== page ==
AB - Purpose: To use the World Health Organisation’s International Classification of Functioning to measure disability following critical illness using patient-reported outcomes. Methods: A prospective, multicentre cohort study conducted in five metropolitan intensive care units (ICU). Participants were adults who had been admitted to the ICU, received more than 24 h of mechanical ventilation and survived to hospital discharge. The primary outcome was measurement of disability using the World Health Organisation’s Disability Assessment Schedule 2.0. The secondary outcomes included the limitation of activities and changes to health-related quality of life comparing survivors with and without disability at 6 months after ICU. Results: We followed 262 patients to 6 months, with a mean age of 59 ± 16 years, and of whom 175 (67%) were men. Moderate or severe disability was reported in 65 of 262 (25%). Predictors of disability included a history of anxiety/depression [odds ratio (OR) 1.65 (95% confidence interval (CI) 1.22, 2.23), P = 0.001]; being separated or divorced [OR 2.87 (CI 1.35, 6.08), P = 0.006]; increased duration of mechanical ventilation [OR 1.04 (CI 1.01, 1.08), P = 0.03 per day]; and not being discharged to home from the acute hospital [OR 1.96 (CI 1.01, 3.70) P = 0.04]. Moderate or severe disability at 6 months was associated with limitation in activities, e.g. not returning to work or studies due to health (P < 0.002), and reduced health-related quality of life (P < 0.001). Conclusion: Disability measured using patient-reported outcomes was prevalent at 6 months after critical illness in survivors and was associated with reduced health-related quality of life. Predictors of moderate or severe disability included a prior history of anxiety or depression, separation or divorce and a longer duration of mechanical ventilation. Trial registration: NCT02225938.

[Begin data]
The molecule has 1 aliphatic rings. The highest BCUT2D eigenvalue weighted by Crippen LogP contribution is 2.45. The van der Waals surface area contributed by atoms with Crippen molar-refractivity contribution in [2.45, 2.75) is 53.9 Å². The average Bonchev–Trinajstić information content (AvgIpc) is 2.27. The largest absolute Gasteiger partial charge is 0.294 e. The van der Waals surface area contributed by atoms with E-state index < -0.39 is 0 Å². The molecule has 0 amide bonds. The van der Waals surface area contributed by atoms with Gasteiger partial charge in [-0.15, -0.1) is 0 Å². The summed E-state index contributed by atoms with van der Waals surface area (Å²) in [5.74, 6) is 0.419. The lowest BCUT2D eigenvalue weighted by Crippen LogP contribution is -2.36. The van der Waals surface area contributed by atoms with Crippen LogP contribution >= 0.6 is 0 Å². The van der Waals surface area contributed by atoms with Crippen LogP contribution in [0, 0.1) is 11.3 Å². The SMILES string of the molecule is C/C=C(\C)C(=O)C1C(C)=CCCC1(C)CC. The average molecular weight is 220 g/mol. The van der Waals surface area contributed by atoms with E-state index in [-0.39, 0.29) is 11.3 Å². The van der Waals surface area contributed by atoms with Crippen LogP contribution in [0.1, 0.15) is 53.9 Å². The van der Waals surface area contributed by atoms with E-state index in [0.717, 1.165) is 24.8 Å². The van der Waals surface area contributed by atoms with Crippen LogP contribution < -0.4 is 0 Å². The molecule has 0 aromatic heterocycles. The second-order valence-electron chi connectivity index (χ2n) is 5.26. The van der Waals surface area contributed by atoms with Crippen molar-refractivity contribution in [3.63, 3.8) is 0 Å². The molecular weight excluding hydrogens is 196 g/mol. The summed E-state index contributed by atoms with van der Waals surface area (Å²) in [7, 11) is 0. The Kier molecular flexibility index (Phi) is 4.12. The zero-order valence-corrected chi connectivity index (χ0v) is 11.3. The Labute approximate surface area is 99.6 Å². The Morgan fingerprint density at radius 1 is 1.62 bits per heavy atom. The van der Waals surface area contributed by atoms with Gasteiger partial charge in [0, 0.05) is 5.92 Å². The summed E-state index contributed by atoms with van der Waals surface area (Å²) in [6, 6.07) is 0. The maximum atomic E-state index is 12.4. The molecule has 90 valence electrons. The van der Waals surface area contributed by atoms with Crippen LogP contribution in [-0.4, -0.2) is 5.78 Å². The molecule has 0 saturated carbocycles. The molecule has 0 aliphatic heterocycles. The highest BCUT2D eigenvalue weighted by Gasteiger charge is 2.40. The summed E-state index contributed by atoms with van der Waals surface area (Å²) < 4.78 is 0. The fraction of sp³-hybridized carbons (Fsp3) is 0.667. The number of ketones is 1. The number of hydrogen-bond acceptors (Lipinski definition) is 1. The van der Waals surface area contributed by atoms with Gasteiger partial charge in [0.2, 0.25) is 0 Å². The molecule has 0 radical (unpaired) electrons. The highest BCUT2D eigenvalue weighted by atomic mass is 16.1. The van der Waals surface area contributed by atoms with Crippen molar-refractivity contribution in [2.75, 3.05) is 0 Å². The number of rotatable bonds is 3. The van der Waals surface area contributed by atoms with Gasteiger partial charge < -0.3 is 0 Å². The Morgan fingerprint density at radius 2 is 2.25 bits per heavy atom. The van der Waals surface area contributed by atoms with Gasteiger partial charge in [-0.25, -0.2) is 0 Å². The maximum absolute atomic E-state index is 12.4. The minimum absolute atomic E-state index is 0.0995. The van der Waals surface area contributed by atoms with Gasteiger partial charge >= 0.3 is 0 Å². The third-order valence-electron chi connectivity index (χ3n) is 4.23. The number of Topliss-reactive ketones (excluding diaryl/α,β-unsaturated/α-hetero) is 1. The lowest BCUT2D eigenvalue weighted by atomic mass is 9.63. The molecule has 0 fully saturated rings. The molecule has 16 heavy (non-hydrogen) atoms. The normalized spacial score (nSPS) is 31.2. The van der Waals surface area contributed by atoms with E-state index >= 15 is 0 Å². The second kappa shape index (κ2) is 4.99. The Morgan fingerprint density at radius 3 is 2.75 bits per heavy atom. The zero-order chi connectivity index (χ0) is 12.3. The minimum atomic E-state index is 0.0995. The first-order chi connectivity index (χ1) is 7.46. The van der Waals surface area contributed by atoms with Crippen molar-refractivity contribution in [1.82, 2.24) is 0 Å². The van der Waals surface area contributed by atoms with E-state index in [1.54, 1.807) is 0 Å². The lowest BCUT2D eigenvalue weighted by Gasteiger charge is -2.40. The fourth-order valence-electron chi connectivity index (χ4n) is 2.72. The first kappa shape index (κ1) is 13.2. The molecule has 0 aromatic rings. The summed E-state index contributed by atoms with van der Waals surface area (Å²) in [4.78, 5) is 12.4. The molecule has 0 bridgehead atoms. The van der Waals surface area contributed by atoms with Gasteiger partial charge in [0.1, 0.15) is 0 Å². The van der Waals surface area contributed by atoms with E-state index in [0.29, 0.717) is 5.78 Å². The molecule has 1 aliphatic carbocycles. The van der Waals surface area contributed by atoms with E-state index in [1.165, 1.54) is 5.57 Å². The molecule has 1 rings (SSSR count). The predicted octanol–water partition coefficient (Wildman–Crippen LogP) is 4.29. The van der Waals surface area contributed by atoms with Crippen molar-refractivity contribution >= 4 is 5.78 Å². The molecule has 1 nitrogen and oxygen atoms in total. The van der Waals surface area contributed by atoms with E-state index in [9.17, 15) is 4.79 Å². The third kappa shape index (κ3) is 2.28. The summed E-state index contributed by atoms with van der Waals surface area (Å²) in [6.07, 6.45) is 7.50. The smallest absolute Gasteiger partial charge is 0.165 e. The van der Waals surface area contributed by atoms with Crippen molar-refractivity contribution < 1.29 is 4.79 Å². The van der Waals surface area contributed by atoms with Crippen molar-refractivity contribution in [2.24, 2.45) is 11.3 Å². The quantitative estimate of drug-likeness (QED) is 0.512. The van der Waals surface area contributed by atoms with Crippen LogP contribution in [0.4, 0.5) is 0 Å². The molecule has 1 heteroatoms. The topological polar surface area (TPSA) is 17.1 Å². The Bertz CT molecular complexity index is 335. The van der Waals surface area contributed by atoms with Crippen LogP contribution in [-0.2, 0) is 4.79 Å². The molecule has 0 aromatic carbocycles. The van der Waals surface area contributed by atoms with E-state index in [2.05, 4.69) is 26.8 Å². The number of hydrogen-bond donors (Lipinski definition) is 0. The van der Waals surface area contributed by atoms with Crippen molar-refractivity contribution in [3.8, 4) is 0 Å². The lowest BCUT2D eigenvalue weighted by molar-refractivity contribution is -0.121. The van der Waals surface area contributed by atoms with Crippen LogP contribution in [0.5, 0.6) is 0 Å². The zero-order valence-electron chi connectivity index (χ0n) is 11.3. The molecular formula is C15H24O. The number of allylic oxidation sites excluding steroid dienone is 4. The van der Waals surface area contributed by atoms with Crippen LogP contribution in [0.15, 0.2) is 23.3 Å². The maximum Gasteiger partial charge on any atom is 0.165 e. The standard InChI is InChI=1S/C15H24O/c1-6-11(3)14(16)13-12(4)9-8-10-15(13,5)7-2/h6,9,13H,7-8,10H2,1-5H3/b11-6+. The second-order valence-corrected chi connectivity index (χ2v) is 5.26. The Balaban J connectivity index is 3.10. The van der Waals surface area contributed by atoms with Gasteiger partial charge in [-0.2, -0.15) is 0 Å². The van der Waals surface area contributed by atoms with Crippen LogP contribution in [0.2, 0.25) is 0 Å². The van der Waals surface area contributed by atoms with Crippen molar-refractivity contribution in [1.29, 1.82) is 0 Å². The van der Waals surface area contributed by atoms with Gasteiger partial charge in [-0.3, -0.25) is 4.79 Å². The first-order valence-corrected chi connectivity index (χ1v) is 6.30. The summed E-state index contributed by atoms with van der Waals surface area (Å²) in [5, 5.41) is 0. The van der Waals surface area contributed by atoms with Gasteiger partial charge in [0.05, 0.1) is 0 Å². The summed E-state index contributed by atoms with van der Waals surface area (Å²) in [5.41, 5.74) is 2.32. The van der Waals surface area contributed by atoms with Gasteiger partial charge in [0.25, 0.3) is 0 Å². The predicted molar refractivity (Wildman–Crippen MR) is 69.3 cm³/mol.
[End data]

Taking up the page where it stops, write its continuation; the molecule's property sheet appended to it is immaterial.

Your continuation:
KW - Disability

KW - Intensive care

KW - Mechanical ventilation

KW - Quality of life

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U2 - 10.1007/s00134-017-4830-0

DO - 10.1007/s00134-017-4830-0

M3 - Article

VL - 43

SP - 992

EP - 1001

JO - Intensive Care Medicine

JF - Intensive Care Medicine

SN - 0342-4642

IS - 7

ER -